Expansion fees for Major League Baseball teams could rise to $2.2 billion range

NEW YORK -- Major League Baseball would consider expansion fees in the range of $2.2 billion for new franchises, though there are no current plans to add teams.

Commissioner Rob Manfred spoke Tuesday during SporticoLive's online discussion of its estimates to baseball franchise valuations. The company estimated the average MLB franchise value is $2.2 billion, led the New York Yankees at $6.75 billion.

Colorado and Miami paid $95 million each to join in 1993, and Arizona and Tampa Bay paid $130 million to join in 1998.

Manfred has said repeatedly that MLB will not consider expansion until the Oakland Athletics and Tampa Bay Rays get new ballparks. The Athletics have proposed a stadium in the Howard Terminal area of downtown Oakland, and the Rays have said they will pursue splitting seasons between the Tampa Bay area and Montreal starting in 2028, after the expiration of their lease at Tropicana Field in St. Petersburg, Florida.

No plans for those cities have been finalized.

Manfred has mentioned as possible expansion candidates: Charlotte, North Carolina; Las Vegas; Montreal; Nashville, Tennessee; Portland, Oregon; and Vancouver, British Columbia.

"If in fact these assets are worth an average $2.2 billion, I think that's kind of a lodestar in terms of where you would start in terms of evaluating expansion opportunity," Manfred said. "Expansion is not purely additive, right, from the perspective of the existing owners. There are huge shared revenue streams that are diluted as a result of having 32 as opposed to 30 as your denominator, and if that was in fact the expansion number, and that has to be taken into account, as well."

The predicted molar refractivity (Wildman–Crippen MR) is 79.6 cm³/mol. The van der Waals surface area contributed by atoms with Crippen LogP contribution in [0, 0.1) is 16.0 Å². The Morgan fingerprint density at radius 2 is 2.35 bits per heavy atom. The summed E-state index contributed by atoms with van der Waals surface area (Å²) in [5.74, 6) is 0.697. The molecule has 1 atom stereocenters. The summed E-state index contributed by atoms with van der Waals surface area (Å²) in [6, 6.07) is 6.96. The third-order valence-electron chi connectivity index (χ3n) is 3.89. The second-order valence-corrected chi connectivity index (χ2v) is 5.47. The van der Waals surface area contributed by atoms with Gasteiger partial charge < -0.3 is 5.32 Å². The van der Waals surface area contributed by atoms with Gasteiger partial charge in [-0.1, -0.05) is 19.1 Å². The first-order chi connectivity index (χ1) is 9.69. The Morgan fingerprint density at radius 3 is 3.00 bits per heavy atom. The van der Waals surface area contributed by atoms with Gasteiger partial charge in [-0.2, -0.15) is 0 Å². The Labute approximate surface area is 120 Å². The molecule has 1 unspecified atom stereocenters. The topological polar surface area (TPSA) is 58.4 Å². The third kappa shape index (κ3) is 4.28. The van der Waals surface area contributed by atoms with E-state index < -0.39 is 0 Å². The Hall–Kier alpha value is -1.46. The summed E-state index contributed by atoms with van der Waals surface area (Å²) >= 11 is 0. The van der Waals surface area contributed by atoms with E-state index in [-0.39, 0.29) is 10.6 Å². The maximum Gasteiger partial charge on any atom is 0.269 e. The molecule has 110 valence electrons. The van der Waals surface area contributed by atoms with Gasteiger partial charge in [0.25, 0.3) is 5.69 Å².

Manfred also said MLB made the correct decision on April 2 to relocate its All-Star Game from Atlanta's Truist Park over the league's objections to changes to Georgia voting laws that critics have condemned as being too restrictive. MLB announced four days later than the July 13 game will be played at Coors Field in Denver.

"We were injected into a very politicized situation. I think we did the right thing," Manfred said. "We thought our players were going to be in an extraordinarily difficult situation given how politically charged it was. And we think that the decision we made will actually be player protective."